• Not eating a regular diet
  • Intense fear or anxiety
  • Drug or alcohol use
  • Suicidal ideation (talking about being a burden or giving away possessions) or plans

“You know your child best. If you are unsure if your child is having a rough time or if there is something more serious going on, it is best to reach out to a counselor or doctor to be sure,” says Champion. “Always err on the side of caution.”

If it appears a student does need help, what next? Talking to a school counselor can be a good first step, since they are easily accessible and free to visit.

“Just getting students to talk about their struggles with a trusted adult is huge,” says Champion. “When I meet with students and/or their families, I work with them to help identify the issues they are facing. I listen and recommend next steps, such as referring families to mental health resources in their local areas.”

Just as parents would take their child to a doctor for a sprained ankle, they shouldn’t be afraid to ask for help if a child is struggling mentally or emotionally. Parents also need to realize that they may not be able to help them on their own, no matter how much love and support they have to offer.

“That is a hard concept to accept when parents can feel solely responsible for their child’s welfare and well-being,” says Champion. “The adage still stands—it takes a village to raise a child. Be sure you are surrounding yourself and your child with a great support system to help tackle life’s many challenges.”

That village can include everyone from close family to local community members to public figures. Helping young people learn to manage their mental health is a gift we can all contribute to, one that will serve them for a lifetime.

Join athletes, Connections Academy and Upworthy for candid discussions on mental health during Mental Health Awareness Month. Learn more and find resources here.

That first car is a rite of passage into adulthood. Specifically, the hard-earned lesson of expectations versus reality. Though some of us are blessed with Teslas at 17, most teenagers receive a car that’s been … let’s say previously loved. And that’s probably a good thing, considering nearly half of first-year drivers end up in wrecks. Might as well get the dings on the lemon, right?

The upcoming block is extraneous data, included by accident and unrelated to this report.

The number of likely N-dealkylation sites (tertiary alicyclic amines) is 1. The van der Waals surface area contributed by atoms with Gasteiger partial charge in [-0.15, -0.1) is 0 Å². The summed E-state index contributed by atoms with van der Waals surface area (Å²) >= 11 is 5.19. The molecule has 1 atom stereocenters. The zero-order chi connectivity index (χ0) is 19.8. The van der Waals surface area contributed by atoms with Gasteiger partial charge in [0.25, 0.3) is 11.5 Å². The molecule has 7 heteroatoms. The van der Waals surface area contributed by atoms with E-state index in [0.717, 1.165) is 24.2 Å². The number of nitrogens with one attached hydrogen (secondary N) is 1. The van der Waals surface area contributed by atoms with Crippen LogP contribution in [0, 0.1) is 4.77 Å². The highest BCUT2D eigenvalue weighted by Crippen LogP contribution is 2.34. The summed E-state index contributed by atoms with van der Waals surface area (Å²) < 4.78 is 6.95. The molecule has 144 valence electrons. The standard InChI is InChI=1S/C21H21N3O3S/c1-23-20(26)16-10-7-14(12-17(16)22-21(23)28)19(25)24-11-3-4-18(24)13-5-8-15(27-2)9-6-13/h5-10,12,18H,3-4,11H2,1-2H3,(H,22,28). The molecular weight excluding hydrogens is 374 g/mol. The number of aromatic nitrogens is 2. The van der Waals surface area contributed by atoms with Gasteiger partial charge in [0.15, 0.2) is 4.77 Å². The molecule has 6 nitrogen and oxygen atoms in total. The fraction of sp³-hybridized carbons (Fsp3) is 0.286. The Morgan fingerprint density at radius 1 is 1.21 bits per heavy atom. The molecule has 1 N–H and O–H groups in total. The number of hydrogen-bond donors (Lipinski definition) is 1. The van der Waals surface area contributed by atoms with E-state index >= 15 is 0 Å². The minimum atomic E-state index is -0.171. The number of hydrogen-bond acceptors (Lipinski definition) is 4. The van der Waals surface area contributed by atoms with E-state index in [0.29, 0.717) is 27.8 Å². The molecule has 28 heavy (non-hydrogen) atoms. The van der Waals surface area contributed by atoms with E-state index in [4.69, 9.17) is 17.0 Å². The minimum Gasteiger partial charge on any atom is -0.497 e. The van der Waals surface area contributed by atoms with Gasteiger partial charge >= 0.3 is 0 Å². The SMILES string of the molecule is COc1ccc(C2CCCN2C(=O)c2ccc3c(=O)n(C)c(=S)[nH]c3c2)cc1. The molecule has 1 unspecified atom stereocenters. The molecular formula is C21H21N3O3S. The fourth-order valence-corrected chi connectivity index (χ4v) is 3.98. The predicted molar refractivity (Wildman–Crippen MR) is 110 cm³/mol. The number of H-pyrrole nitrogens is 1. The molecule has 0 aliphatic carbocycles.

Of course, wrecks aside, buying a used car might end up costing more in the long run after needing repairs, breaking down and just a general slew of unexpected surprises. But hey, at least we can all look back and laugh.

My first car, for example, was a hand-me-down Toyota of some sort from my mother. I don’t recall the specific model, but I definitely remember getting into a fender bender within the first week of having it. She had forgotten to get the brakes fixed … isn’t that a fun story?

Jimmy Fallon recently asked his “Tonight Show” audience on Twitter to share their own worst car experiences. Some of them make my brake fiasco look like cakewalk (or cakedrive, in this case). Either way, these responses might make us all feel a little less alone. Or at the very least, give us a chuckle.

Here are 22 responses with the most horsepower:

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This guy would have a hard time saying "french fry." Tragic.

Processed food gets a bad rap. But without it, we might have never been able to even say the word “food.” Or “friendly,” or “fun” or “velociraptor” for that matter. Why is that?

“F’s” and “v’s” belong to a group of sounds known as labiodentals. They happen when you raise your bottom lip to touch your top teeth and are used in more than half of today’s human language. But science suggests we didn’t always have this linguistic ability.

As hunter gatherers, our ancestors ate a diet that was minimally processed and required more effort to chew. As a result, by adolescence their teeth would develop what’s called an edge-to-edge bite, where the jaw is elongated so that both the bottom and top teeth are completely flush with one another.

Cue the Neolithic period, where widespread agriculture meant more soft foods like stew and bread and less laborious chewing. Over time, the slight overbite that most people are born with stayed preserved, because chewing was less of an arduous process.
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via Pexels

If you know how to fix this tape, you grew up in the 1990s.

There are a lot of reasons to feel a twinge of nostalgia for the final days of the 20th century. Rampant inflation, a global pandemic and political unrest have created a sense of uneasiness about the future that has everyone feeling a bit down.

There’s also a feeling that the current state of pop culture is lacking as well. Nobody listens to new music anymore and unless you’re into superheroes, it seems like creativity is seriously missing from the silver screen.

But, you gotta admit, that TV is still pretty damn good.

A lot of folks feel Americans have become a lot harsher to one another due to political divides, which seem to be widening by the day due to the power of the internet and partisan media.